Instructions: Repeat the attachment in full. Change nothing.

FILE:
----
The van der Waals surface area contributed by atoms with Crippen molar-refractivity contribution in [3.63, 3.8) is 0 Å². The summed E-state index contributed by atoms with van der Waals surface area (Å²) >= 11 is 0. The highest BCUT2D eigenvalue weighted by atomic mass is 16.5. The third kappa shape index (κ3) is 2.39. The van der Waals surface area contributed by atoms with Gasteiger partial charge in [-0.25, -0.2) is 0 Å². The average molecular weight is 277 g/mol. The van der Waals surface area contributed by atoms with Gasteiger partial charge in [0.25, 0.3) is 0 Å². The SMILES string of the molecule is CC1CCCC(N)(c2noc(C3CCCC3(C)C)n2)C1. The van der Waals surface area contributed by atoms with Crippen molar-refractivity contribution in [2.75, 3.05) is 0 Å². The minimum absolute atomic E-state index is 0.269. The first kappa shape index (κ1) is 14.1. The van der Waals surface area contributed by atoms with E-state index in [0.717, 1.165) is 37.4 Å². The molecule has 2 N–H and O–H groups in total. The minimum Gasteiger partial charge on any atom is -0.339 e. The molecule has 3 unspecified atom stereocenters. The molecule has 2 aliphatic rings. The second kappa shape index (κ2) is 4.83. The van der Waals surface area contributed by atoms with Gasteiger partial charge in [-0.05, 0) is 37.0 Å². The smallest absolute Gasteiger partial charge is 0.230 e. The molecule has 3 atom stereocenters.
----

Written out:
The van der Waals surface area contributed by atoms with Crippen molar-refractivity contribution in [3.63, 3.8) is 0 Å². The summed E-state index contributed by atoms with van der Waals surface area (Å²) >= 11 is 0. The highest BCUT2D eigenvalue weighted by atomic mass is 16.5. The third kappa shape index (κ3) is 2.39. The van der Waals surface area contributed by atoms with Gasteiger partial charge in [-0.25, -0.2) is 0 Å². The average molecular weight is 277 g/mol. The van der Waals surface area contributed by atoms with Gasteiger partial charge in [0.25, 0.3) is 0 Å². The SMILES string of the molecule is CC1CCCC(N)(c2noc(C3CCCC3(C)C)n2)C1. The van der Waals surface area contributed by atoms with Crippen molar-refractivity contribution in [2.75, 3.05) is 0 Å². The minimum absolute atomic E-state index is 0.269. The first kappa shape index (κ1) is 14.1. The van der Waals surface area contributed by atoms with E-state index in [0.717, 1.165) is 37.4 Å². The molecule has 2 N–H and O–H groups in total. The minimum Gasteiger partial charge on any atom is -0.339 e. The molecule has 3 unspecified atom stereocenters. The molecule has 2 aliphatic rings. The second kappa shape index (κ2) is 4.83. The van der Waals surface area contributed by atoms with Gasteiger partial charge in [-0.05, 0) is 37.0 Å². The smallest absolute Gasteiger partial charge is 0.230 e. The molecule has 3 atom stereocenters.